Plan to build on the reaction from the other side. Finally, when a meeting is designed to get an agreement from a person, the meeting should be structured to tie that agreement down, tight. Two tried and true techniques for this are the written agreement and the report card. Often, an official or a target can be asked to sign a written agreement that embodies the demands. If they do, you know that their answer is really yes. If they don’t sign, they will usually get much more specific about what they DO mean, and sometimes will sign a revised version so you know what they ARE agreeing to. The other approach is to post a list of demands, with a check-off spot marked YES and another for NO. This gives the chair a technique for concentrating the target on a specific answer that goes beyond „I’ll do my best“. The meeting can be focused around the list of demands very simply with either of these methods.


The main aim of a community organizing campaign is to change the existing power relations. The group has to have a clear picture of how much power they have and how much power their target has, as well as how they can channel that power to grow their organizations capacities and strength in the meantime. Power analysis is a tool to identify who holds the power and therefore who to target during campaign activities in order to win an issue. A power map, done properly, can reveal the relationships and power dynamics and help design a winning strategy for the campaign. Prepare a map of all „stakeholders” – people who are connected to the issue from both sides. Thanks to that the group can see how much power each group or individual has. By seeing it the group can make a decision whether to start a campaign on the issue or not.


Evaluating the success of your effort is a critical part of any organizing campaign. Don’t wait until the end to find out if you were effective. As you carry out your strategy and tactics, assess and evaluate your efforts. One approach is to have the group members answer the following three questions:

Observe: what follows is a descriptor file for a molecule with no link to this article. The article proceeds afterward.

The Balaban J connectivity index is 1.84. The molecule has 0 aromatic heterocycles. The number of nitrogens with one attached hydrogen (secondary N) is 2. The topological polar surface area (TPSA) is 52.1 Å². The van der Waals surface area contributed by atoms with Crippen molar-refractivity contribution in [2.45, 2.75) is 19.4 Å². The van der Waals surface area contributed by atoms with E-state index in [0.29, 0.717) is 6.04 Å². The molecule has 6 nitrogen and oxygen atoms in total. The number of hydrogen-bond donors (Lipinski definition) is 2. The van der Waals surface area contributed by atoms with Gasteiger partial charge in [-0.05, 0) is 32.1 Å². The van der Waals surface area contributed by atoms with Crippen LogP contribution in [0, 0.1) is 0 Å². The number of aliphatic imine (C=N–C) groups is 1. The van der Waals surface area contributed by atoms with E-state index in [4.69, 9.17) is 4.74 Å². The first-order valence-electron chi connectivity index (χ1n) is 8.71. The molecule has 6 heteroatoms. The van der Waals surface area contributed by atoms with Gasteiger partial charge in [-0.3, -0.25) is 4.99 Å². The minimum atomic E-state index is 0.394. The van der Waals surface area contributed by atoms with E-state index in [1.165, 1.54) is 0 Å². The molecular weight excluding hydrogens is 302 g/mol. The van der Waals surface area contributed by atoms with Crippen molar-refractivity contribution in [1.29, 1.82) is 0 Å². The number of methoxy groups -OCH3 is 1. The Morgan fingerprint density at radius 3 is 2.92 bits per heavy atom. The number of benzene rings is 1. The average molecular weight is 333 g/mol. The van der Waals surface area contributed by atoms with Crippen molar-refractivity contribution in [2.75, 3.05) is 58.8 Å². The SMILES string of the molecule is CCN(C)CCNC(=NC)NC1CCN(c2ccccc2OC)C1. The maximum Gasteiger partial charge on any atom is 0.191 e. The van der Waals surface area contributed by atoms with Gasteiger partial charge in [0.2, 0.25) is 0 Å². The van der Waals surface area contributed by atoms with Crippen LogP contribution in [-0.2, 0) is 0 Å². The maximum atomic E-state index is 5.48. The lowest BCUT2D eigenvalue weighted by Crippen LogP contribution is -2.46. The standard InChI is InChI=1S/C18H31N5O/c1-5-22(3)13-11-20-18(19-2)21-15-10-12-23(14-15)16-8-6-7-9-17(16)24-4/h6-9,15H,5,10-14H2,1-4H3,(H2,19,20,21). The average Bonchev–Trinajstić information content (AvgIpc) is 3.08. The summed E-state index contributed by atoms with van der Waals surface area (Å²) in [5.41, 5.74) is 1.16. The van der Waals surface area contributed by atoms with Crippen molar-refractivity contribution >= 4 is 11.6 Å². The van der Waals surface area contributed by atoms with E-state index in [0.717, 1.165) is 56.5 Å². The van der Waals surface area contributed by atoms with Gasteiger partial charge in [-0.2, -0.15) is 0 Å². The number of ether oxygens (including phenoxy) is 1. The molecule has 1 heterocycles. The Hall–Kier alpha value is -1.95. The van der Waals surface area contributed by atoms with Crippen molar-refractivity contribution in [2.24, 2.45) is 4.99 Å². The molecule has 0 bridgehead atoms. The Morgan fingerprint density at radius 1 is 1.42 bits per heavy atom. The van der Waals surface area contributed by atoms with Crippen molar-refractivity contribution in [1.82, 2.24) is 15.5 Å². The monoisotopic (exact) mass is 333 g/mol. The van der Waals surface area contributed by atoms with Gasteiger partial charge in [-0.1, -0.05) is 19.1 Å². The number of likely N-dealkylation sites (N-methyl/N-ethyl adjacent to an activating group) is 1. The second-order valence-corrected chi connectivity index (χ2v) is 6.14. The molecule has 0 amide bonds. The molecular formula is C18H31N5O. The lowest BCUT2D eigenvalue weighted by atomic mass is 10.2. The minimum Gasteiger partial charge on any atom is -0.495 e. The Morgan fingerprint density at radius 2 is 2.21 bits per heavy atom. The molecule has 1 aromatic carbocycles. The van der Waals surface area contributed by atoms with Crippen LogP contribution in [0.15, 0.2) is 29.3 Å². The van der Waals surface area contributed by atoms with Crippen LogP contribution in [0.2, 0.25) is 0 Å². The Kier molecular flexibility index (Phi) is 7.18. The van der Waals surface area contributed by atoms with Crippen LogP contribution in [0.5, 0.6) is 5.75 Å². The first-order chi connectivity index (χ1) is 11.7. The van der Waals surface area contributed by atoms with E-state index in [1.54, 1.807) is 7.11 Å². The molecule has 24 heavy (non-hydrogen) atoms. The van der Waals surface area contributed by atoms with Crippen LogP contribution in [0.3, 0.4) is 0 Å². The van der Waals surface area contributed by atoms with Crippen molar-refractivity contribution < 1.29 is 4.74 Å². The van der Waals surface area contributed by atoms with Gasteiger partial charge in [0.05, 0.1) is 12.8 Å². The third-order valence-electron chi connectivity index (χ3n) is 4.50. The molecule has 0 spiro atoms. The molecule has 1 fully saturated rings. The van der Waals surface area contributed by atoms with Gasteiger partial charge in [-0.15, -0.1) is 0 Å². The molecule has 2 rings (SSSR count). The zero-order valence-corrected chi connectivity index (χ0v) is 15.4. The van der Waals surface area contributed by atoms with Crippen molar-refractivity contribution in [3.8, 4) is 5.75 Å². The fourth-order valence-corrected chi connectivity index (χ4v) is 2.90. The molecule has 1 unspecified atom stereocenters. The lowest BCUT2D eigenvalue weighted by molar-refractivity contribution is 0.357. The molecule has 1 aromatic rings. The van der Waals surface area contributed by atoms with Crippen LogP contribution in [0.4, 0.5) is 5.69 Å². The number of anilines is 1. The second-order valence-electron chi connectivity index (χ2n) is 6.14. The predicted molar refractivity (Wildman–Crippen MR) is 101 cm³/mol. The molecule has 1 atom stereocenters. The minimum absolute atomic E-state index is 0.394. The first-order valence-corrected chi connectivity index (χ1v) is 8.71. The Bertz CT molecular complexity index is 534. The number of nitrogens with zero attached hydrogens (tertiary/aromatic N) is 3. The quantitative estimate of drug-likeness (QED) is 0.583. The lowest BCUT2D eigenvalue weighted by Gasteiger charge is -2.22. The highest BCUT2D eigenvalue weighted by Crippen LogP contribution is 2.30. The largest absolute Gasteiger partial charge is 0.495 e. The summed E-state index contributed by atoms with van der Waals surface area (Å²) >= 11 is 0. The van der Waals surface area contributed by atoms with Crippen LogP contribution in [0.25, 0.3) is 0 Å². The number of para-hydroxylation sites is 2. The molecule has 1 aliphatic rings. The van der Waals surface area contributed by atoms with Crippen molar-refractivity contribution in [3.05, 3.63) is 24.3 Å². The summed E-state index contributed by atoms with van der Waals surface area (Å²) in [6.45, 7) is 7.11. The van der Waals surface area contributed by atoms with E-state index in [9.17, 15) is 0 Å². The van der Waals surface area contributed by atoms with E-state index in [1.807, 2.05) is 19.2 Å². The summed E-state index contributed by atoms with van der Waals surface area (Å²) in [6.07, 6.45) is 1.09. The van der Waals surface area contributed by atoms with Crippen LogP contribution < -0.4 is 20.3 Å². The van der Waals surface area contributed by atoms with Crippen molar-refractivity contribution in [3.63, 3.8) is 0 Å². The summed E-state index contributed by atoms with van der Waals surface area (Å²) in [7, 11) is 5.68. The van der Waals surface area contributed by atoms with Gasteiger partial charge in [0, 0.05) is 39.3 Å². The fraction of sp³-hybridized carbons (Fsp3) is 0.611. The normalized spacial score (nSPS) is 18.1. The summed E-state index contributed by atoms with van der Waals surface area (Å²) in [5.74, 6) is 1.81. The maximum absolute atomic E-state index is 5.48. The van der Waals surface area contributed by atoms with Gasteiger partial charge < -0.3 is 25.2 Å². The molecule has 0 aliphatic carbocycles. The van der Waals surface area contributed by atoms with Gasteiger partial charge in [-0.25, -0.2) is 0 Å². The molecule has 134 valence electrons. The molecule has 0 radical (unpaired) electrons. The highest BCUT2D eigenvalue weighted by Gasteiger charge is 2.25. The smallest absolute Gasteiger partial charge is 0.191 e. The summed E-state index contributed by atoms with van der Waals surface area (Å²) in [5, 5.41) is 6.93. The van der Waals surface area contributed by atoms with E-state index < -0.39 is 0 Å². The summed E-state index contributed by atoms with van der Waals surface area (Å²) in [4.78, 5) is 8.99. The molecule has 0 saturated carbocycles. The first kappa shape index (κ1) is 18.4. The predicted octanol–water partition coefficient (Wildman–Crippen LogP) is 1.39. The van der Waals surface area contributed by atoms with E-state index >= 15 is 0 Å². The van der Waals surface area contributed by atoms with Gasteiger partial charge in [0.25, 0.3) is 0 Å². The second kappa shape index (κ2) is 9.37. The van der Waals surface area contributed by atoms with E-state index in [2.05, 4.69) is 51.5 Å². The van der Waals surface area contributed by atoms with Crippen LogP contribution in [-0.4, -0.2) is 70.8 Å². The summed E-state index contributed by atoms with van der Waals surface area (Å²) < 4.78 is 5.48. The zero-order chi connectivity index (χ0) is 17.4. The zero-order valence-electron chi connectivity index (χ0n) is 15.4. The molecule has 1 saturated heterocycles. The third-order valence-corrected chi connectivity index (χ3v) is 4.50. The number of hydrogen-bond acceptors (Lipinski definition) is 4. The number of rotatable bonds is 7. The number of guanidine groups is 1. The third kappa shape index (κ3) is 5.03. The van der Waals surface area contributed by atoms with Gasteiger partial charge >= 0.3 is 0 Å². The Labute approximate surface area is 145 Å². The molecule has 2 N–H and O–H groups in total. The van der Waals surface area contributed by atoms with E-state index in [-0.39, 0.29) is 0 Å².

• What’s working, what isn’t?
  • Is our strategy achieving the desired results–are we closer to the goal?
  • Are our tasks (actions) working–are they helping the group gain support?

An evaluation of the strategy and its results may lead a group to conclude that the reason why they have not met their goal is that the strategy was not fully developed. For example, the „target“ of the group’s efforts may not have had the power to make the change the group sought, or perhaps the timing of the campaign was not right; or a group may conclude that the strategy and tactics used were correct but not sufficient in number or frequency.

If your assessment indicates that your strategy is not working, you may need to revise your approach. Re-evaluating and changing tactics is completely acceptable. The bottom line for assessing success is: Did your efforts create the change you wanted? You will want to know what the group might do differently next time. Knowing what worked can help in planning your next organizing campaign. 


Conducted by Veronika Strelcova, senior organizer and mentor affiliated with CKO

BASED ON the brochure Community Organizing: People Power from the Grassroots, By Dave Beckwith, The Needmor Fund and available at  Making Social Changes in Local Communities by ECON